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Supporting data for "Melatonin enhances cognition and hippocampal neurogenesis in animal models of Alzheimer's disease and retinal degeneration"

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posted on 28.09.2021, 18:03 authored by Jaydeep RoyJaydeep Roy, Lee Wei LimLee Wei Lim, Man Lung FungMan Lung Fung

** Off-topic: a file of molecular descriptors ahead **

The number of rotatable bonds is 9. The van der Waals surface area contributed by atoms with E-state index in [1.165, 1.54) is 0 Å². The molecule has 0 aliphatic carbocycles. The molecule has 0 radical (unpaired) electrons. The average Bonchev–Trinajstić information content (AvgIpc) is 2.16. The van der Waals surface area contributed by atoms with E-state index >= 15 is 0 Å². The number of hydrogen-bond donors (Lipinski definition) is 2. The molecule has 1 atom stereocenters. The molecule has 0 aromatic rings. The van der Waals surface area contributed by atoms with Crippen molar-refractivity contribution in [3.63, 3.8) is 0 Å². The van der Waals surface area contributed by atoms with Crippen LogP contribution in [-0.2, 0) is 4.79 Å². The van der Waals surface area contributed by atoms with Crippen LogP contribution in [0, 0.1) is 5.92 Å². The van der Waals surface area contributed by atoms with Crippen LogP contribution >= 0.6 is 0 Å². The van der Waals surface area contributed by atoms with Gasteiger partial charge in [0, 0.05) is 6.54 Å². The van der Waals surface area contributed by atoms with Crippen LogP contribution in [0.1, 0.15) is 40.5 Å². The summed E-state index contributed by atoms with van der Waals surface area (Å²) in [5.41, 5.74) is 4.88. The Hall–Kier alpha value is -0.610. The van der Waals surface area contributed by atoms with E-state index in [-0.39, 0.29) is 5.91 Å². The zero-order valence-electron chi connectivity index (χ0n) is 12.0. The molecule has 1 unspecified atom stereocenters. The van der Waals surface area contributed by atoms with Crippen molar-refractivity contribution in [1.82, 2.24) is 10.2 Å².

Alzheimer’s disease (AD) is a neurodegenerative disorder, and it is mainly characterized by the presence of amyloid-beta plaques and neurofibrillary tangles. These hallmark pathologies of AD promote impairment of hippocampal neurogenesis, neuronal loss, and subsequently lead to neurocognitive deficits as well as neuropsychiatric problems. Many empirical studies demonstrated that AD shares similar pathologies and mechanisms with retinal degeneration, a form of neurodegeneration leading to blindness. Accumulating evidence has also indicated the presence of neurocognitive impairments and neuropsychiatry symptoms in retinal degeneration, suggesting potential alterations of hippocampal neurogenesis and neuronal survivability which are similar to AD. Despite much research on treatments for both diseases, there is still no effective treatment available. The endogenous hormone melatonin has been found to have therapeutic effects against the AD pathology and the photoreceptor degeneration in retinal degeneration. However, no research has been conducted focusing on the neurogenesis aspect of melatonin in ameliorating behavioral alterations in both diseases. In this thesis, I have investigated the therapeutic potential of melatonin on hippocampal neurogenesis in AD and retinal degeneration. My results revealed that melatonin could attenuate the impairment of hippocampal neurogenesis and improve behavioral deficits in an animal model of AD. The findings showed that the improvement of behavioral deficits in AD was mediated through the reduction of Aβ plaque burden and enhancement of hippocampal neurogenesis. Next, I have shown the neuroprotective effects of melatonin on visual-behavioral deficits and hippocampal neurogenesis in an animal model of retinal degeneration. I have found that melatonin could ameliorate the loss of retinal cells and promote visual cortical plasticity, thereby improve the visual function. It also enhanced hippocampal neurogenesis to rescue the loss of mature, as well as immature neurons in retinal degeneration. Furthermore, these neuroprotective effects of melatonin maintained the functional interactions and integrity of the retina, visual cortex, and hippocampus by improving both the visual and behavioral deficits in retinal degeneration. Overall, my thesis presents a novel aspect of melatonin on neuroprotective functions and hippocampal neurogenesis in both the AD and retinal degeneration to rescue behavioral deficits in animal models.

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